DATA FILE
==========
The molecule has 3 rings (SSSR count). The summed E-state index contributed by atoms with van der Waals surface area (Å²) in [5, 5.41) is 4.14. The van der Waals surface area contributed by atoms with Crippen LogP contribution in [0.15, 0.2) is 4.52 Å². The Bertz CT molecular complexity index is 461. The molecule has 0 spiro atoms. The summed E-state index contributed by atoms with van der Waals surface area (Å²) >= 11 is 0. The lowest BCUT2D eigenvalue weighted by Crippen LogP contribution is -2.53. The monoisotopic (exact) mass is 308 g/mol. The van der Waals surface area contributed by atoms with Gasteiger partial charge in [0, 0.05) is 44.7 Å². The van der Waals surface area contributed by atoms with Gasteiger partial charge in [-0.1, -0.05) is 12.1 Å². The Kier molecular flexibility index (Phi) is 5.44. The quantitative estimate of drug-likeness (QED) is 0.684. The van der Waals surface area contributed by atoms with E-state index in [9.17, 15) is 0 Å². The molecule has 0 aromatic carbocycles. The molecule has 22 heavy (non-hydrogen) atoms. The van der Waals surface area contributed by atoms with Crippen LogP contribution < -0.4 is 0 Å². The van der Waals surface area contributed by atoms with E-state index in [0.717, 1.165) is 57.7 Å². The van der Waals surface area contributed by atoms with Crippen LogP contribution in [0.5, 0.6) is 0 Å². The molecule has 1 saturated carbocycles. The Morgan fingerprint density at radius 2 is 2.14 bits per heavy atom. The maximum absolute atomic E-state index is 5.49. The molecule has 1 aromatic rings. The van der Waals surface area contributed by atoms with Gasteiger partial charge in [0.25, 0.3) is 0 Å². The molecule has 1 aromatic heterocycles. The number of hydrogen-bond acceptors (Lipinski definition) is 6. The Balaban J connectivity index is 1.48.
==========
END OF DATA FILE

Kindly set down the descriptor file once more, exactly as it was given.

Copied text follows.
The molecule has 3 rings (SSSR count). The summed E-state index contributed by atoms with van der Waals surface area (Å²) in [5, 5.41) is 4.14. The van der Waals surface area contributed by atoms with Crippen LogP contribution in [0.15, 0.2) is 4.52 Å². The Bertz CT molecular complexity index is 461. The molecule has 0 spiro atoms. The summed E-state index contributed by atoms with van der Waals surface area (Å²) >= 11 is 0. The lowest BCUT2D eigenvalue weighted by Crippen LogP contribution is -2.53. The monoisotopic (exact) mass is 308 g/mol. The van der Waals surface area contributed by atoms with Gasteiger partial charge in [0, 0.05) is 44.7 Å². The van der Waals surface area contributed by atoms with Gasteiger partial charge in [-0.1, -0.05) is 12.1 Å². The Kier molecular flexibility index (Phi) is 5.44. The quantitative estimate of drug-likeness (QED) is 0.684. The van der Waals surface area contributed by atoms with E-state index in [9.17, 15) is 0 Å². The molecule has 0 aromatic carbocycles. The molecule has 22 heavy (non-hydrogen) atoms. The van der Waals surface area contributed by atoms with Crippen LogP contribution < -0.4 is 0 Å². The van der Waals surface area contributed by atoms with E-state index in [0.717, 1.165) is 57.7 Å². The van der Waals surface area contributed by atoms with Crippen LogP contribution in [0.5, 0.6) is 0 Å². The molecule has 1 saturated carbocycles. The Morgan fingerprint density at radius 2 is 2.14 bits per heavy atom. The maximum absolute atomic E-state index is 5.49. The molecule has 1 aromatic rings. The van der Waals surface area contributed by atoms with Gasteiger partial charge in [0.25, 0.3) is 0 Å². The molecule has 1 aromatic heterocycles. The number of hydrogen-bond acceptors (Lipinski definition) is 6. The Balaban J connectivity index is 1.48.